I took a lot of time off. When you go from a multi-year state of having a plethora of ideas and inspiration to staring blankly at a computer screen for weeks trying to conjure up some passion, you know that something’s off. I’ve made a lot of mistakes in my music career, and one major lesson I’ve learned from them is that if you have to REALLY force an idea, if you have to invent inspiration that isn’t there naturally, the finished product is more than likely not going to be something you’re truly proud of. I didn’t really intentionally take a break to facilitate my ideas. I just slowly started producing less music and less shows and becoming more interested in other endeavors until I wasn’t involved in music at all. For a while, I didn’t miss it one bit.
I’d be lying if I said that the loss of ideas and motivation was the only reason I took a break. The grind was beginning to wear on me. It seemed that being a hip hop artist is more about being a marketer than a musician. Technology has made it incredibly easy for anyone to become a music creator, which is a great thing, but it also presents challenges. The over-saturation of the music landscape creates an environment where figuring out how to stand out is the primary goal. Many will say “just make great music and the rest will work itself out”, and although I’m sure that has been true in some cases, it’s not a viable strategy for popularity in this era.
I got into music because I enjoyed the creative process of telling a story in audio form and I loved performing it with my friends. It was that simple. As things got more serious, I started to think about what I’d need to do to turn this hobby into a career. I watched other artists in the scene progress from hobbyists to headline acts with a serious following, and I saw many of them transform into some sort of character. The clothes, the persona, the speech patterns all changed to become more distinguishable and “on brand.” There was also either some type of viral media (song or video or catchphrase) and/or a cultivated connection with a local gatekeeper or established artist.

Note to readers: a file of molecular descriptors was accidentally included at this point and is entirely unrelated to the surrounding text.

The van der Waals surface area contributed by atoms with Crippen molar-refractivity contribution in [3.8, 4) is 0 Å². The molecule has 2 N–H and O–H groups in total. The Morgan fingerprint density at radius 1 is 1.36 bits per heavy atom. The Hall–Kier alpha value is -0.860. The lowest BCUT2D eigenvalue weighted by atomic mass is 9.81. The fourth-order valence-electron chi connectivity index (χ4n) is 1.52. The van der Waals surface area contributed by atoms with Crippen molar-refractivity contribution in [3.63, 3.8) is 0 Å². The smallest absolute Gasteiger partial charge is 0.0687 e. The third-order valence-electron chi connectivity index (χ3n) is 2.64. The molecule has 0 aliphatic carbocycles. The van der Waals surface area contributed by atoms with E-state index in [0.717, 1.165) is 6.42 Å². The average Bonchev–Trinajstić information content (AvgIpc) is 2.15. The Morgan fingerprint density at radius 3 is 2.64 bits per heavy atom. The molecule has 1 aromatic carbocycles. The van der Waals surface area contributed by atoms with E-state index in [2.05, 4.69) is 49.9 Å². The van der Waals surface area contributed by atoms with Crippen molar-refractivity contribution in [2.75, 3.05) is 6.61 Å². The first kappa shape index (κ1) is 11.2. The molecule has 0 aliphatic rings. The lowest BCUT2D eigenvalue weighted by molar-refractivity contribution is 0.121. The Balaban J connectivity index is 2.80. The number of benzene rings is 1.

Good for those people! They worked hard and made the right moves to get their music where they wanted it to be. But for me, this mindset got me chasing all the wrong things (unsuccessfully). I began thinking about other’s perception of me first and foremost. Making connections was secondary. I was worrying more about marketing than music.
I never really came up with a brand or cohesive style. I’m just a regular guy with a lot of ideas. After a considerable amount of time off, I’m full of ideas. And that’s what Allen Echo is built around: Ideas. Concepts. Different perspectives. Things that are interesting to me. I’m not going to try to figure out the type of music that people want to hear and make that. I’m just going to make the type of music that I want to hear and see where it goes. It doesn’t really seem like a novel concept (it shouldn’t), but it represents a big enough shift in my mindset to really get the gears moving in a direction that I’m excited about.
3FLECTION started as the name of my first group, and after I built up a small following, I didn’t want to drop the name and start over when I went solo. I liked the name (I still do), but it was somewhat confusing and never really sounded like a solo artist. I decided to rebrand, taking my middle name “Allen” and combining it with the audio synonym of “reflection”: “Echo”.
The first Allen Echo project will be an EP called “Simple Poison.” It is a concept piece told from many different perspectives about a variety of subjects. It’s both personal and political, with a more aggressive sound than you’re used to with 3FLECTION. I can’t wait for everyone to hear it.
That’s as far as I’ve planned, but I continue to work every day. The future is wide open, uncharted, and I’m willing to go wherever this takes me.